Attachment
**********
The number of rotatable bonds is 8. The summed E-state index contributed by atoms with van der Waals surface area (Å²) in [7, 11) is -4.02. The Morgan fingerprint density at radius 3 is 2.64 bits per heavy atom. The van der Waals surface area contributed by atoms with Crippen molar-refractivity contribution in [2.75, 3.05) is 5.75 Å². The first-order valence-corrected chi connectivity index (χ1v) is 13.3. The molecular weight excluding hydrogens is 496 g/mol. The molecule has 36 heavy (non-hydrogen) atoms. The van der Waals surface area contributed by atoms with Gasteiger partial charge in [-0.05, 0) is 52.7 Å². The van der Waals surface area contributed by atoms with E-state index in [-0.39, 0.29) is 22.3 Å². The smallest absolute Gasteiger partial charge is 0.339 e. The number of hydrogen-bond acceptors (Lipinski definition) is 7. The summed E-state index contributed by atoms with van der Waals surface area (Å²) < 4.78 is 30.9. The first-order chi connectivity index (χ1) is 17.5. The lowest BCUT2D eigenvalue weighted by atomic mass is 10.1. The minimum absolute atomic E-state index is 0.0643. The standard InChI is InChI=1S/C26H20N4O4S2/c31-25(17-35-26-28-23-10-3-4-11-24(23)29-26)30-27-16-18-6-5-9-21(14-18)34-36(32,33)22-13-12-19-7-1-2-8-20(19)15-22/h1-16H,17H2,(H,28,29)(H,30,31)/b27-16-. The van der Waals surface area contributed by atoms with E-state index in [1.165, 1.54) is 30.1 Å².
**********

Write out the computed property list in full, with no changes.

The number of rotatable bonds is 8. The summed E-state index contributed by atoms with van der Waals surface area (Å²) in [7, 11) is -4.02. The Morgan fingerprint density at radius 3 is 2.64 bits per heavy atom. The van der Waals surface area contributed by atoms with Crippen molar-refractivity contribution in [2.75, 3.05) is 5.75 Å². The first-order valence-corrected chi connectivity index (χ1v) is 13.3. The molecular weight excluding hydrogens is 496 g/mol. The molecule has 36 heavy (non-hydrogen) atoms. The van der Waals surface area contributed by atoms with Gasteiger partial charge in [-0.05, 0) is 52.7 Å². The van der Waals surface area contributed by atoms with E-state index in [-0.39, 0.29) is 22.3 Å². The smallest absolute Gasteiger partial charge is 0.339 e. The number of hydrogen-bond acceptors (Lipinski definition) is 7. The summed E-state index contributed by atoms with van der Waals surface area (Å²) < 4.78 is 30.9. The first-order chi connectivity index (χ1) is 17.5. The lowest BCUT2D eigenvalue weighted by atomic mass is 10.1. The minimum absolute atomic E-state index is 0.0643. The standard InChI is InChI=1S/C26H20N4O4S2/c31-25(17-35-26-28-23-10-3-4-11-24(23)29-26)30-27-16-18-6-5-9-21(14-18)34-36(32,33)22-13-12-19-7-1-2-8-20(19)15-22/h1-16H,17H2,(H,28,29)(H,30,31)/b27-16-. The van der Waals surface area contributed by atoms with E-state index in [1.165, 1.54) is 30.1 Å².